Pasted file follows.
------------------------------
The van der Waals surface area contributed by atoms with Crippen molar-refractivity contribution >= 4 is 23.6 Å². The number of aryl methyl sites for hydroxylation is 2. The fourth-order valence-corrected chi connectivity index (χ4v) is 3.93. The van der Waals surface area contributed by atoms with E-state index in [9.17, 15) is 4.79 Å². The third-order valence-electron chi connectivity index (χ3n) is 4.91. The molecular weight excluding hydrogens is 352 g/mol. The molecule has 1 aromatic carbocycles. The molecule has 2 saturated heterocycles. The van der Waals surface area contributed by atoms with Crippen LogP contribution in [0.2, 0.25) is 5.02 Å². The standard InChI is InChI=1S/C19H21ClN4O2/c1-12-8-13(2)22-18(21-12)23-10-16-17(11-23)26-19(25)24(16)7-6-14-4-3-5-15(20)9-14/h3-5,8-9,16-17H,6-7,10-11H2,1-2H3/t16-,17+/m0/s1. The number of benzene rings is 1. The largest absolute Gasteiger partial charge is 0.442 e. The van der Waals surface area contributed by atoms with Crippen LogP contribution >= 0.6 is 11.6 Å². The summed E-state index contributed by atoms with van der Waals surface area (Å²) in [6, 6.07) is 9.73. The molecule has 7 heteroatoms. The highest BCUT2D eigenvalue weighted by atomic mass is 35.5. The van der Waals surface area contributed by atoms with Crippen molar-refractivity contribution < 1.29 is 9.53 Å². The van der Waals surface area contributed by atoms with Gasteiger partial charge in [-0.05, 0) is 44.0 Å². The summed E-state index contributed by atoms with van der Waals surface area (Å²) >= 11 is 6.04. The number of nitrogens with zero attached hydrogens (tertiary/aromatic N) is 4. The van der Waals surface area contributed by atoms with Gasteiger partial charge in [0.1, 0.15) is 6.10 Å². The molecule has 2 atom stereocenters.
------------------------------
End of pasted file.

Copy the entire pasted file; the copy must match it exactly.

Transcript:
The van der Waals surface area contributed by atoms with Crippen molar-refractivity contribution >= 4 is 23.6 Å². The number of aryl methyl sites for hydroxylation is 2. The fourth-order valence-corrected chi connectivity index (χ4v) is 3.93. The van der Waals surface area contributed by atoms with E-state index in [9.17, 15) is 4.79 Å². The third-order valence-electron chi connectivity index (χ3n) is 4.91. The molecular weight excluding hydrogens is 352 g/mol. The molecule has 1 aromatic carbocycles. The molecule has 2 saturated heterocycles. The van der Waals surface area contributed by atoms with Crippen LogP contribution in [0.2, 0.25) is 5.02 Å². The standard InChI is InChI=1S/C19H21ClN4O2/c1-12-8-13(2)22-18(21-12)23-10-16-17(11-23)26-19(25)24(16)7-6-14-4-3-5-15(20)9-14/h3-5,8-9,16-17H,6-7,10-11H2,1-2H3/t16-,17+/m0/s1. The number of benzene rings is 1. The largest absolute Gasteiger partial charge is 0.442 e. The van der Waals surface area contributed by atoms with Crippen LogP contribution >= 0.6 is 11.6 Å². The summed E-state index contributed by atoms with van der Waals surface area (Å²) in [6, 6.07) is 9.73. The molecule has 7 heteroatoms. The highest BCUT2D eigenvalue weighted by atomic mass is 35.5. The van der Waals surface area contributed by atoms with Crippen molar-refractivity contribution < 1.29 is 9.53 Å². The van der Waals surface area contributed by atoms with Gasteiger partial charge in [-0.05, 0) is 44.0 Å². The summed E-state index contributed by atoms with van der Waals surface area (Å²) >= 11 is 6.04. The number of nitrogens with zero attached hydrogens (tertiary/aromatic N) is 4. The van der Waals surface area contributed by atoms with Gasteiger partial charge in [0.1, 0.15) is 6.10 Å². The molecule has 2 atom stereocenters.